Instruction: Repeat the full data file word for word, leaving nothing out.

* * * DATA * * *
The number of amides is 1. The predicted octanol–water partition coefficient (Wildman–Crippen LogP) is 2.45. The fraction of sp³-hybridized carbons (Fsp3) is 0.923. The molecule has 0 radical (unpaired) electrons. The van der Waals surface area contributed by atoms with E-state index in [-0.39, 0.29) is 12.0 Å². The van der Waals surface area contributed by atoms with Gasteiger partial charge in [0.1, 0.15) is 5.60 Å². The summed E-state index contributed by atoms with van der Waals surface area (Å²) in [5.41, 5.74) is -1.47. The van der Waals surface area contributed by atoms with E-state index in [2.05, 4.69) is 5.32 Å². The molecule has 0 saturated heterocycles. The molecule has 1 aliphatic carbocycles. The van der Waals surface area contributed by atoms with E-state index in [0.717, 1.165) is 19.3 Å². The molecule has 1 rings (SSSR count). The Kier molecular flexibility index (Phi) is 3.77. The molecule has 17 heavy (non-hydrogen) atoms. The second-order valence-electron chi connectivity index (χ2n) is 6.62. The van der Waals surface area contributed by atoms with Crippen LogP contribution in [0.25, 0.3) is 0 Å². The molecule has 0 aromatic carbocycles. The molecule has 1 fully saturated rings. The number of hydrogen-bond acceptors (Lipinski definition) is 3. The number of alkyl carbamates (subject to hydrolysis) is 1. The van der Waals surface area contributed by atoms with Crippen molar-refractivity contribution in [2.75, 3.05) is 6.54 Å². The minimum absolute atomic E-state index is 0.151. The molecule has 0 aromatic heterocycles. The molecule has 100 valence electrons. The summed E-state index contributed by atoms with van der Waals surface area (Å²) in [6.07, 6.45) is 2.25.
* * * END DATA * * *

The number of amides is 1. The predicted octanol–water partition coefficient (Wildman–Crippen LogP) is 2.45. The fraction of sp³-hybridized carbons (Fsp3) is 0.923. The molecule has 0 radical (unpaired) electrons. The van der Waals surface area contributed by atoms with E-state index in [-0.39, 0.29) is 12.0 Å². The van der Waals surface area contributed by atoms with Gasteiger partial charge in [0.1, 0.15) is 5.60 Å². The summed E-state index contributed by atoms with van der Waals surface area (Å²) in [5.41, 5.74) is -1.47. The van der Waals surface area contributed by atoms with E-state index in [2.05, 4.69) is 5.32 Å². The molecule has 0 saturated heterocycles. The molecule has 1 aliphatic carbocycles. The van der Waals surface area contributed by atoms with E-state index in [0.717, 1.165) is 19.3 Å². The molecule has 1 rings (SSSR count). The Kier molecular flexibility index (Phi) is 3.77. The molecule has 17 heavy (non-hydrogen) atoms. The second-order valence-electron chi connectivity index (χ2n) is 6.62. The van der Waals surface area contributed by atoms with Crippen LogP contribution in [0.25, 0.3) is 0 Å². The molecule has 0 aromatic carbocycles. The molecule has 1 fully saturated rings. The number of hydrogen-bond acceptors (Lipinski definition) is 3. The number of alkyl carbamates (subject to hydrolysis) is 1. The van der Waals surface area contributed by atoms with Crippen molar-refractivity contribution in [2.75, 3.05) is 6.54 Å². The minimum absolute atomic E-state index is 0.151. The molecule has 0 aromatic heterocycles. The molecule has 100 valence electrons. The summed E-state index contributed by atoms with van der Waals surface area (Å²) in [6.07, 6.45) is 2.25.